Hyonatraemia is one of the most common electrolytic disorders, both in habitual clinical practice and associated with diseases of the central nervous system (CNS).1,2

The causes of hyponatraemia are numerous, but most of them are synonymous with a reduction in plasma osmolality (SIADH), with water restriction forming the basis for treatment. Nonetheless, especially in cases of intracranial pathology, hyponatraemia may also be due to a different mechanism, with a loss of sodium through the kidneys of cerebral origin (CSW), in which case restricting water intake is contraindicated.2

Suspicion of this syndrome required the presence of inappropriate natriuresis for the levels of circulating sodium and volume depletion.3 Typically, the onset of hyponatraemia due to CSW occurs in the first 10 days following the neurological or neurosurgical event. Thus, in the context of an illness in the CNS, CSW is diagnosed in a patient with clinical evidence of hypovolaemia and with the following findings4:

  • Hyponatraemia (<135mEq/L) with low plasma osmolality.

  • Inappropriately elevated urinary osmolality (>100mOsm/kg and usually >300mOsm/kg).

  • Diminished uric acid in plasma due to loss of urate in urine.

Clinical evidence of hypovolaemia is fundamental as these same findings can be found in SIADH4 (Table 1).

Table 1.

Differences between CSW and SIADH.a

Plasma volume  Diminished  Increased 
Sodium balance  Negative  Variable 
Water balance  Negative  Increased or normal 
Signs of dehydration  Present  Absent 
Central venous pressure  Decreased  Increased or normal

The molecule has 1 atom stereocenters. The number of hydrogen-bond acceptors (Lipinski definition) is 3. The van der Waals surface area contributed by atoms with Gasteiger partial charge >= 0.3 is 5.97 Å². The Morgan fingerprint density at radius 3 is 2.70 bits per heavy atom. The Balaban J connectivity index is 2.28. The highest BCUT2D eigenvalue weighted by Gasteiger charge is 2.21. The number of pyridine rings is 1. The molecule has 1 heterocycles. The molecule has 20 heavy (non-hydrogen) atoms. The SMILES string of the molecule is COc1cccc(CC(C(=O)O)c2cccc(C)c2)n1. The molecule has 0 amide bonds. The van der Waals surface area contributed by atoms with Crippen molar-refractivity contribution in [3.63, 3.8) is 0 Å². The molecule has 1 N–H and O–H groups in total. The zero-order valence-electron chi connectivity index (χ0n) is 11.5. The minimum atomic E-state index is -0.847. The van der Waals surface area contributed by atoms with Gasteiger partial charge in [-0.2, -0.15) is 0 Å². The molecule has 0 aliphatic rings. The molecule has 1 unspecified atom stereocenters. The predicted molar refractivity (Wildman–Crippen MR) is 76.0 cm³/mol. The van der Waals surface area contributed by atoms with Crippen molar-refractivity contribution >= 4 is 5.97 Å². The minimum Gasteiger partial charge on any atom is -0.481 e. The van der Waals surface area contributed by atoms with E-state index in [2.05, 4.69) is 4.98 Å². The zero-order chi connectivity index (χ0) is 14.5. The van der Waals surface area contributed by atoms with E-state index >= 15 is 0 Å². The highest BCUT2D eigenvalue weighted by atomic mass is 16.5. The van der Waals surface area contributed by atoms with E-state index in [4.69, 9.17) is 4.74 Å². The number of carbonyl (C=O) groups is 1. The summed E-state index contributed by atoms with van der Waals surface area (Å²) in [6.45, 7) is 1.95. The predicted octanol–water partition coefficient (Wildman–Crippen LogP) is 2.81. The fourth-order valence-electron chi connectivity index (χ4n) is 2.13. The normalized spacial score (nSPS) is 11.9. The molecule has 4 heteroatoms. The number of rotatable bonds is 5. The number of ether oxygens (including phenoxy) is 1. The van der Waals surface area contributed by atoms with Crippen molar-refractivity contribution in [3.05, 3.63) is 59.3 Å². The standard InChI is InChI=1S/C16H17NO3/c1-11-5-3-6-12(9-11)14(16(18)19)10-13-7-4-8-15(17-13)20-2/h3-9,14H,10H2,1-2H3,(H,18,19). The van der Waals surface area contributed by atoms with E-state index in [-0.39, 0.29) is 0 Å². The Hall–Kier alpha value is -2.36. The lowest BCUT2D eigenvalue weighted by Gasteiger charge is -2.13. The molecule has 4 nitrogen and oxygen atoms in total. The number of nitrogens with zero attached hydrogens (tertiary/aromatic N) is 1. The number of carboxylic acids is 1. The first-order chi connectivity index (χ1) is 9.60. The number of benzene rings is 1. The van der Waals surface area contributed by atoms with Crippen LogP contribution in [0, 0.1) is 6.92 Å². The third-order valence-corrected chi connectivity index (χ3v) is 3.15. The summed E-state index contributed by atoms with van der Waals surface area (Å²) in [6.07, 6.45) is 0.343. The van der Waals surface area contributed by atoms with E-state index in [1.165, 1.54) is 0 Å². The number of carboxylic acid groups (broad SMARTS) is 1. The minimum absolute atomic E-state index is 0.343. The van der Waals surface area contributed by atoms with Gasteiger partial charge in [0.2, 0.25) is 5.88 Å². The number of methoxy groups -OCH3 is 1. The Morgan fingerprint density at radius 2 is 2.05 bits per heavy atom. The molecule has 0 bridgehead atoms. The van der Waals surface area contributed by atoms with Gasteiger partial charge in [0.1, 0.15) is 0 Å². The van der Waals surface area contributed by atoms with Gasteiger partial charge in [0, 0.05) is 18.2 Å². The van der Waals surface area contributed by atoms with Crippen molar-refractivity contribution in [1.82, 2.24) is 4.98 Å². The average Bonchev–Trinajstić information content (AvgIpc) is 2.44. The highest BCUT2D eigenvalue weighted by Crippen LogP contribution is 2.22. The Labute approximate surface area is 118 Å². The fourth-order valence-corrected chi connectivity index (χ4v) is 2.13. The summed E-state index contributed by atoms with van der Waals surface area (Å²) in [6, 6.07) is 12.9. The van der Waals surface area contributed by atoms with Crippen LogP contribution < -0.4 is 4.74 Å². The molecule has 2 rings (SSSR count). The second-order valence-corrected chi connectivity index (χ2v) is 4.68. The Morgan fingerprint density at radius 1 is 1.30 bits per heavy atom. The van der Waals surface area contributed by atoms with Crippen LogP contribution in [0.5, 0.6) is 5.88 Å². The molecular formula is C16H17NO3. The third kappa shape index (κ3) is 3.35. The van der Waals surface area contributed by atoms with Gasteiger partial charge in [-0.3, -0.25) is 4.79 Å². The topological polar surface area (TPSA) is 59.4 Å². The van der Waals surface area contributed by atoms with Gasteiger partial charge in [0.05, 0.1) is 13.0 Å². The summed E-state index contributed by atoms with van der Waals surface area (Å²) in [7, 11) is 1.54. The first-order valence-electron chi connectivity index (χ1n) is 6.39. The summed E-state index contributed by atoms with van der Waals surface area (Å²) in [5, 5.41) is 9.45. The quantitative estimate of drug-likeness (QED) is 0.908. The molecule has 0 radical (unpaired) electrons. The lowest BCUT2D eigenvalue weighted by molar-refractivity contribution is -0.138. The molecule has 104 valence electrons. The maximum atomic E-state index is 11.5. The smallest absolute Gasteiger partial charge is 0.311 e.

Serum osmolality  Increased  Diminished 
Haematocritb  Increased  No variation 
Plasma:ureic nitrogen in blood/creatinine  Increased  Diminished 
Sodium in urine  Highly increased  Increased 
Volume of urine  Highly increased  Diminished or normal 

Taken from Cuadrado et al.5


Not evaluable after surgery.

P. Gross, M. Ketteler, C. Hausmann, C. Reinhard, A. Schömig, E. Hackenthal, et al.
Role of diuretics, hormonal derangements, and clinical setting of hyponatremia in medical patients.
Klin Wochenschr, 66 (1988), pp. 662-669
H. Attout, S. Guez, C. Seriès.
Syndrome de perte de sel d’origine cérébrale avec hyponatrémie au coues d’une méningite bactérienne.
Ann Endocrinol, 68 (2007), pp. 395-397
R.H. Sterns, S.M. Silver.
Cerebral salt wasting versus SIADH: what difference?.
J Am Soc Nephrol, 19 (2008), pp. 194-196
B.F. Palmer.
Hyponatremia in patients with central nervous system disease: SIADH versus CSW.
Trends Endocrinol Metab, 14 (2003), pp. 182-187
E. Cuadrado, M. Cerdá, A. Rodríguez, J. Puig de Dou.
Síndrome pierde-sal cerebral en infecciones del sistema nervioso central.
Med Clin Barc, 128 (2007), pp. 278-279

Please cite this article as: Pérez Cateriano V, et al. Síndrome pierde sal cerebral asociado a meningitis bacteriana. Neurología. 2011;26:441–2.

Copyright © 2010. Sociedad Española de Neurología